In these known constructions the choice of the vitreous material has to be matched to the oxidic ferromagnetic material in view of the coefficients of expansion.

Some examples of usable combinations are:

Oxidic ferromagnetic material: Mol percent 3,452,430 Patented July 1, 1969 Glass: Percent by weight SiO 56.2 Na O 7.6 K 0 4.5 PbO 30.0 A1 0 1.2 Sb O 0.3 MnO 0.25

Coefiicient of expansion between 0 C. and 40 C.:

Oxidic ferromagnetic material: Mol percent The quality of magnetic heads has been unsatisfactory hitherto because during the sealing process bubbles occurred in the vitreous material at the transition surface of the glass and the ferromagnetic material. This gives rise to a reduced life. During grinding off, small holes are formed at the surface at the areas of the bubbles in which holes grindings are accumulated which result in increased wear of the magnetic recording tape and of the head.

The single figure of the drawing shows an example of a magnetic head manufactured by any of the foregoing described methods. In the figure, reference numerals 1 and 2 designate two core parts of sintered oxidic ferr magnetic material separated by a gap 6 filled with vitreous material sealed to the boundary surfaces of the core parts. A yoke 3 is provided to close the magnetic circuit and a winding 7 coupled thereto for applying electrical signals to or deriving such signals from the head. The gap bound ary surface of core part 2 is designated by reference numeral 4 and a magnetic tape 5 is shown which co-acts with the front part of the head. Reference numeral 8 denotes the height of the gap. For strengthening the structure, the vitreous material may extend into part of the space bounded by the core parts as shown.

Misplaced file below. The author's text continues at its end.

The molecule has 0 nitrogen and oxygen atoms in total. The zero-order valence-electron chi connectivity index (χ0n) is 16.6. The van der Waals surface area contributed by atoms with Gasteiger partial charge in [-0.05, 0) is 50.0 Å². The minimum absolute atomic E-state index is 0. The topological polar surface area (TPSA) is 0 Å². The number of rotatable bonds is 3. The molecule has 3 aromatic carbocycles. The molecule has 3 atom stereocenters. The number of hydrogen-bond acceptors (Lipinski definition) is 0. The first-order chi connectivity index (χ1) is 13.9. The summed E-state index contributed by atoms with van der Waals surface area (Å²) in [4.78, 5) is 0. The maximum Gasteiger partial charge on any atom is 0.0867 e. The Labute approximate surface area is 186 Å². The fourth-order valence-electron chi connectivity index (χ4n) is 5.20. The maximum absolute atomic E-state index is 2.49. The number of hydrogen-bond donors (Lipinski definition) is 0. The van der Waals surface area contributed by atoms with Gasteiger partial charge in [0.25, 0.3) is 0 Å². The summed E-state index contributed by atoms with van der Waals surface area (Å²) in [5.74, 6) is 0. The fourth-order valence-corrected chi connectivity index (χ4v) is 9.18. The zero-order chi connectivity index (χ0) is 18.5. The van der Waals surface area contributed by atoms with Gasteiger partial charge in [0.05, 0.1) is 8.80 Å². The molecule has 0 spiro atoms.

According to a suggestion not published hitherto, a slight improvement has been obtained in that the parts of the oxidic ferromagnetic material are heated for a short period, if desired after polishing and degreasing the gapboundary surfaces and prior to providing the vitreous material, at a temperature between 800 C. and 1000" C.

According to the invention an important improvement has been obtained in that the parts of the oxidic ferromagnetic material, if desired after polishing the gapboundary surfaces and short-period heating at a temperature between 800 C. and 1000 C. and prior to providing the vitreous material, are treated at elevated temperature with a concentrated aqueous solution of a nonoxidizing strong acid.

In one example, oxidic ferromagnetic parts of a magnetic head are polished at their gap-boundary surfaces with the aid of one of the above-mentioned compositions and then heated in air at 900 C. for 30 minutes.